13 Step 2) Determine Your Liabilities Liabilities: Debts that you oweEx: Borrow money from parents to buy a computer. Effects both assets and liabilitiesCurrent Liabilities: Short-term liabilities, have to be paid within 1 year.Long-Term Liabilities: Debts that don’t have to be fully repaid for at least a year (car loans, student loans, mortgages)Liabilities include only those things you owe for longer then a month
14 Step 3) Calculate Your Net Worth Assets – Liabilities = Net WorthNet worth doesn’t necessarily mean you have that much to spendPeople often have money problems when they have too many assets that aren’t liquidSee Figure 3.2 pg. 69Insolvency: Condition that occurs if your liabilities are greater than your assets
15 Step 4) Evaluate your Financial Situation Update balance sheet or make a new one every month or chart your changes overtimeIncrease net worth by increasing your savings, increasing value of your investments, reducing expenses, or reducing your debtsSee Careers in Finance pg. 70
16 The Cash Flow Statement: Income Versus Expenses Cash Flow: The money that actually goes into and out of your wallet and bank accountsCash Inflow: Money you receive or your incomeCash Outflow: All the money you spendCash Flow statement is a summary of your cash flow during a particular period, usually a month or yearShows your spending patterns
17 Steps to Creating a Cash Flow Statement Step 1) Record your IncomeRecord all your income for a month, and record as cash inflowRecord exact amount, amount after taxesTake-home pay: Net pay, amount of income left after taxes and other deductions are taken out of your gross payAdd interest into statementDiscretionary income: The money left over after you have paid for essentials. The higher your discretionary income the betterWhat is tax money going towards?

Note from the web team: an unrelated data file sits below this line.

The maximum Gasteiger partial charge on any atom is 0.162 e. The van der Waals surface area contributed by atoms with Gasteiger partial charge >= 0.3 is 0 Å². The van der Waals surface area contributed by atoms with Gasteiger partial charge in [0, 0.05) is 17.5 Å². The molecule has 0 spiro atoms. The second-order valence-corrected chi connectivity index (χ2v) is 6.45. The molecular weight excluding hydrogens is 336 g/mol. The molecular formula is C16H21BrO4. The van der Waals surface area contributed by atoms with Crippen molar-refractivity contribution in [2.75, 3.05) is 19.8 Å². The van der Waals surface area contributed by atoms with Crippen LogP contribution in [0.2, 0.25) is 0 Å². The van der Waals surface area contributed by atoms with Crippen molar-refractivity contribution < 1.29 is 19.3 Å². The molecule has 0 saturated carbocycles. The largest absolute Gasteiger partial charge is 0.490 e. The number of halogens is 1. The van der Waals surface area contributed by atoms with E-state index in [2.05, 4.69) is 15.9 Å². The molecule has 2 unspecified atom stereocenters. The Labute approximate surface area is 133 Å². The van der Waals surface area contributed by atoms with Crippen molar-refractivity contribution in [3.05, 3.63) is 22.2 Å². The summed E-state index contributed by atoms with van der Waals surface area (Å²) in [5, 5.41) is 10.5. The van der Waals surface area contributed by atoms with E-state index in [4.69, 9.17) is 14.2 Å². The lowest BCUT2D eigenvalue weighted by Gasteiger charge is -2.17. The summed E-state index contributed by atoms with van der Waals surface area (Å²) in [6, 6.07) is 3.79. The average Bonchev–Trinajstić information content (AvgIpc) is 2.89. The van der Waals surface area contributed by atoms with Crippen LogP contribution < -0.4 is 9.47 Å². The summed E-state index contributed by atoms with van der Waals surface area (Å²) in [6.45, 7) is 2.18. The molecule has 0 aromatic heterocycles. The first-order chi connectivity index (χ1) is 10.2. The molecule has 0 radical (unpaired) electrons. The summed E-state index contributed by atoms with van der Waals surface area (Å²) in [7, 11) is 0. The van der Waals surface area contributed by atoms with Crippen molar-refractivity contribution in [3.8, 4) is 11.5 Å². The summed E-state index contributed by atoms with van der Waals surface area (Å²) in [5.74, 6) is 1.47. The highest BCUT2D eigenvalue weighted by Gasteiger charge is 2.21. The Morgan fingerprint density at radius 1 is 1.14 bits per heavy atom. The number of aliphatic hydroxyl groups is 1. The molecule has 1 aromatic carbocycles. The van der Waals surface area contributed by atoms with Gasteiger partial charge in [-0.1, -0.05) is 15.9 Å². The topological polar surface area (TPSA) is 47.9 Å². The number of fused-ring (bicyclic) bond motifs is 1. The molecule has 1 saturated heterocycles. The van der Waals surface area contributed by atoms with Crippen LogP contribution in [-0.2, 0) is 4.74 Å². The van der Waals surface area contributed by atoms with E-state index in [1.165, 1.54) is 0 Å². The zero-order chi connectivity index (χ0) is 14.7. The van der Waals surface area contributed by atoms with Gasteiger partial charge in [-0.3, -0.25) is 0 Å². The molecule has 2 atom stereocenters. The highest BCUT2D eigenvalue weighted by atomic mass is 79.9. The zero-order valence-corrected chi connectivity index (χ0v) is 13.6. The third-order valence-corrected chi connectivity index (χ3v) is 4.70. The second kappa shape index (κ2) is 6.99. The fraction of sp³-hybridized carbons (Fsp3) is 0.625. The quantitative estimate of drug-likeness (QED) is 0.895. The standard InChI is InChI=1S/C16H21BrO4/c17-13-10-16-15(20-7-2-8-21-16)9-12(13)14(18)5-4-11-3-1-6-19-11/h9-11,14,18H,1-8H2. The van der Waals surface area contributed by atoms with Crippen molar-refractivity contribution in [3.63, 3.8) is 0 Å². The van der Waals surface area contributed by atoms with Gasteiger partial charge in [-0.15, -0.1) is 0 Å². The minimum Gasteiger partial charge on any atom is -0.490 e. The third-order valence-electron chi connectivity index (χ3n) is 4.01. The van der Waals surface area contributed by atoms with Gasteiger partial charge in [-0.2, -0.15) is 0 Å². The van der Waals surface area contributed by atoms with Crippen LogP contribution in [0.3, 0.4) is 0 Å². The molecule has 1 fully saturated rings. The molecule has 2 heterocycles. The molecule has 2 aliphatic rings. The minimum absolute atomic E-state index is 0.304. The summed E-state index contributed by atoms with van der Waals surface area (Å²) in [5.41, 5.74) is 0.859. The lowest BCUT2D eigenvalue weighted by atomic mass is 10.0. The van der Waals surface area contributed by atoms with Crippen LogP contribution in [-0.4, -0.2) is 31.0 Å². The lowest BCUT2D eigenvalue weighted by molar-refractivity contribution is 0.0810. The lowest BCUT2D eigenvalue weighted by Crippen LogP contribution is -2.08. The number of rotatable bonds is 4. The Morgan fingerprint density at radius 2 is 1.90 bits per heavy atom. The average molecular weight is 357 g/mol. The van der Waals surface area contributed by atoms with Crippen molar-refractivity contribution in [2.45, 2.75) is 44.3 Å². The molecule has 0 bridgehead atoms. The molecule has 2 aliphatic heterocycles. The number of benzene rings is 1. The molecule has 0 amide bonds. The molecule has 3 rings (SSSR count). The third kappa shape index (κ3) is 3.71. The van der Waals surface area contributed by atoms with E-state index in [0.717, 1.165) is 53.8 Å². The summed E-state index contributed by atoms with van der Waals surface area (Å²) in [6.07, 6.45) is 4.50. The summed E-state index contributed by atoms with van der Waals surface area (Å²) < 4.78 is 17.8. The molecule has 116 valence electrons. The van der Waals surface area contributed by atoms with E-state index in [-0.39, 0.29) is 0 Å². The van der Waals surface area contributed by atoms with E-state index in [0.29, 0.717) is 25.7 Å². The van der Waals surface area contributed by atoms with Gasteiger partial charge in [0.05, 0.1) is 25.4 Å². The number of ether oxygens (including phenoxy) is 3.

18 Step 2) Record your Expenses Two basic types: Fixed and VariableFixed Expenses: Those that are more or less the same each monthVariable Expenses: Those that may change from month to monthTotal of Fixed and Variable expenses is your cash outflow
19 Step 3) Determine Your Net Cash Flow Income – Expenses= Net Cash FlowSurplus: Positive net cash flowDeficit: Spend more than you earn or receiveWhat is best way to improve your cash flow?
20 Analyzing your Financial Position from your Personal Financial Statements As net cash flow changes so does net worthTo make up for deficit you can borrow or draw from savings, either way net worth declinesIf extra money at end of month net worth increases, can save money or pay off debts
22 Characteristics of a Successful Budget Carefully Planned: No guesses, cover all expensesPractical: Be RealisticFlexible: Unexpected expenses, shifts in income as well. Needs to be easy to reviseNeeds to be written and easily accessiblePg. 135
23 Ways to Increase your Savings Key to establishing your financial futureMethods:Set aside fixed amount each time you pay your billsPercentage of monthly incomePayroll savings deductionMoney saved each day, put in jar/extra changePay credit card off each month